How Jimmy Page Made Robert Plant Cry

How Jimmy Page Made Robert Plant Cry | I Love Classic Rock Videos

via Mark Zep / Youtube

The echoes of Led Zeppelin still reverberated through the music scene long after the band’s dissolution in 1980. For vocalist Robert Plant and guitarist Jimmy Page, their creative partnership had not only redefined rock but also forged a deep personal bond.

So, when Plant witnessed Page perform without him for the first time in 1985, it was an emotional experience that transcended mere nostalgia. This was not just a reunion of past glories; it was a poignant encounter with the legacy they had built together, and the paths they had diverged upon.

As Plant later revealed in an interview with International Musician & Recording World, tears welled up in his eyes as he watched Page take the stage with his then-new band, The Firm. It was a complex mixture of emotions: pride in his former bandmate’s continued brilliance, a pang of longing for their shared past, and perhaps even a touch of bittersweet acceptance as they embarked on separate artistic journeys.

This moment, captured in a single anecdote, offered a glimpse into the profound connection between these two musical titans, and the enduring impact of their collaboration.

“I must tell you that I was weeping”

On a May evening in 1985, Jimmy Page’s post-Led Zeppelin project took the stage at Birmingham’s NEC Arena. The crowd buzzed with anticipation, not least among them Robert, who had come with his daughter Carmen to witness his former bandmate in a new musical landscape.

Plant wasn’t just a spectator; he was deeply moved. As Page, alongside Paul Rodgers from Bad Company, Tony Franklin, and Chris Slade from Uriah Heep, explored fresh sonic territories, Plant found himself overcome with emotion. “I was weeping,” he later confessed, “because I saw Jimmy stretching himself as a guitarist.”

What triggered these tears? It wasn’t just the technical prowess, but the way Page seamlessly melded his trademark innovations with the band’s rock framework. “Some of it was off the wall,” Plant admitted, “and I was stunned.” He’d never imagined hearing Page play “that well”, a testament to the guitarist’s boundless creativity even beyond the legendary Led Zeppelin days.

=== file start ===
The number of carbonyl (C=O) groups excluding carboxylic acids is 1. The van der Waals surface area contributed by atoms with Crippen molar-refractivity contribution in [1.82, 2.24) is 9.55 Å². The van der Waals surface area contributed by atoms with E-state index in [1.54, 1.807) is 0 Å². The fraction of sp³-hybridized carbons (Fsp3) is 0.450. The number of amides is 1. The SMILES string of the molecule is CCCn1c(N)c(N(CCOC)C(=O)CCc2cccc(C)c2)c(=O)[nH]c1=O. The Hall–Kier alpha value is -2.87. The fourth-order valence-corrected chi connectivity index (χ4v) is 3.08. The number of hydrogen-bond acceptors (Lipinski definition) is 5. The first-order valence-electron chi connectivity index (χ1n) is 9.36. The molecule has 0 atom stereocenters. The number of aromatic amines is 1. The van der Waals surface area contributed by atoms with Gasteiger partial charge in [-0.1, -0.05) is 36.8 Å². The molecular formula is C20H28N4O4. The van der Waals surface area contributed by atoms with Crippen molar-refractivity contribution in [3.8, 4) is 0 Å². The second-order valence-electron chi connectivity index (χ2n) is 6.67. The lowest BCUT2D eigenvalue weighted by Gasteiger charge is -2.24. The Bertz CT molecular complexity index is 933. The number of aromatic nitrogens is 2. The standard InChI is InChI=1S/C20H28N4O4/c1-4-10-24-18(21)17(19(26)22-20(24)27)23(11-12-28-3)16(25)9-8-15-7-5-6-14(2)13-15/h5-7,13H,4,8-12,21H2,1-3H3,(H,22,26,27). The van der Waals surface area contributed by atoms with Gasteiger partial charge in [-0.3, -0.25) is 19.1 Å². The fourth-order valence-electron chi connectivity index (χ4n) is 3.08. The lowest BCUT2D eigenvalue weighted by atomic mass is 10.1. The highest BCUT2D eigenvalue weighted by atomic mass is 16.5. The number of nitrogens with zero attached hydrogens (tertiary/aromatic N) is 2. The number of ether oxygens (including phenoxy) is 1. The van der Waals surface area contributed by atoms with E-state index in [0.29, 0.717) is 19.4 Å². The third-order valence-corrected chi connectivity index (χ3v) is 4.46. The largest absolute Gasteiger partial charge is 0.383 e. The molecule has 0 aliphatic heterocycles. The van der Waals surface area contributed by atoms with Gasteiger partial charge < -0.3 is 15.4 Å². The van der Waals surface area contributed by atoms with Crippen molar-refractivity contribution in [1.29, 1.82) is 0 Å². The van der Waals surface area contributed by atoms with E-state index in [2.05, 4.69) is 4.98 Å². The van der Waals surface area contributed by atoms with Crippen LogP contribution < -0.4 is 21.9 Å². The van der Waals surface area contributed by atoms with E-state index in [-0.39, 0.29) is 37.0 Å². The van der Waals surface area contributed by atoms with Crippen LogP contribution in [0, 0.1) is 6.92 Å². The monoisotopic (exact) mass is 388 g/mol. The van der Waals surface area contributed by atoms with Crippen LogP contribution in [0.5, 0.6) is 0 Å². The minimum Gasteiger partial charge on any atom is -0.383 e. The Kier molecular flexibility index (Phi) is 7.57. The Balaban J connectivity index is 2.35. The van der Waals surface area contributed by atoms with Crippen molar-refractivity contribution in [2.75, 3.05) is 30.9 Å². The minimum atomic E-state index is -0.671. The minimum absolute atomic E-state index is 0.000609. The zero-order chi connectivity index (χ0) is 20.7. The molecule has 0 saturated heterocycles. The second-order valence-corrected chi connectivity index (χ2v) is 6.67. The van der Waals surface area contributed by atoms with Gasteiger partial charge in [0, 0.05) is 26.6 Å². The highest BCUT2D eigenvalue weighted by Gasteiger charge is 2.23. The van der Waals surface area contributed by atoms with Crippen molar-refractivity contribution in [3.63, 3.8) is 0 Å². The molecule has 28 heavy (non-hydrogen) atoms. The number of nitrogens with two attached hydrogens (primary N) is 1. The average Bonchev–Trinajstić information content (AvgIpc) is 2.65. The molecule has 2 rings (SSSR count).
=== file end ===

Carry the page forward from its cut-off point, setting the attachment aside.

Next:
This emotional response wasn’t just a personal moment; it spoke volumes about the unique bond between Plant and Page. Their shared journey, though now diverging, had fostered a deep respect for each other’s artistic fire.

Robert Plant was a “vocal gymnast”

In a 1986 interview with Guitar World, Page mused on the distinct experience of collaborating with two powerhouse vocalists: Robert Plant and Paul Rodgers. After years of telepathic musical understanding with Plant in Led Zeppelin, the dynamic had shifted.

“With Paul,” Page noted, “his phrasing is totally different. I’ve never heard him sing a wrong note; he’s such a technical singer.” On the other hand, he likened Plant to a “vocal gymnast”, highlighting the singer’s freewheeling and emotive style.

This difference in vocal approach wasn’t just an observation, it influenced The Firm’s musical direction. The band consciously avoided playing Led Zeppelin or Bad Company hits, their previous ventures with Plant and Rodgers, respectively.

Choosing a clean slate, they focused on crafting entirely new material. This decision wasn’t just a practical one, it reflected Page’s desire to explore uncharted territory, both musically and in his collaborations. He embraced the fresh energy and distinct vocal landscape that Rodgers brought to the table, leaving the ghosts of past projects behind.

A short-lived refuge from past band breakups

In the ashes of their iconic bands, Jimmy Page and Paul Rodgers found solace in the formation of The Firm. Both reeling from the disbandment of Led Zeppelin and Bad Company, respectively, they sought creative refuge in a collaboration that transcended their past glories. Their two albums, The Firm and Mean Business, marked a departure from their hard rock roots, delving into a more introspective and funk-infused soundscape.

However, The Firm was never intended to be a permanent fixture. In interviews following the band’s split, both Page and Rodgers acknowledged this, stating that their journey together was always envisioned as a two-album exploration. With the conclusion of this creative chapter, each member embarked on their own path.

Page and Rodgers returned to their solo pursuits, while drummer Chris Slade found a new rhythm in AC/DC, and bassist Tony Franklin joined forces with guitar wizard John Sykes and drummer Carmine Appice in the band Blue Murder.

Although short-lived, The Firm’s legacy lives on as a testament to the creative resilience and artistic evolution of its members. It served as a bridge between their legendary past and their individual futures, showcasing their ability to adapt and push musical boundaries even after achieving immense success.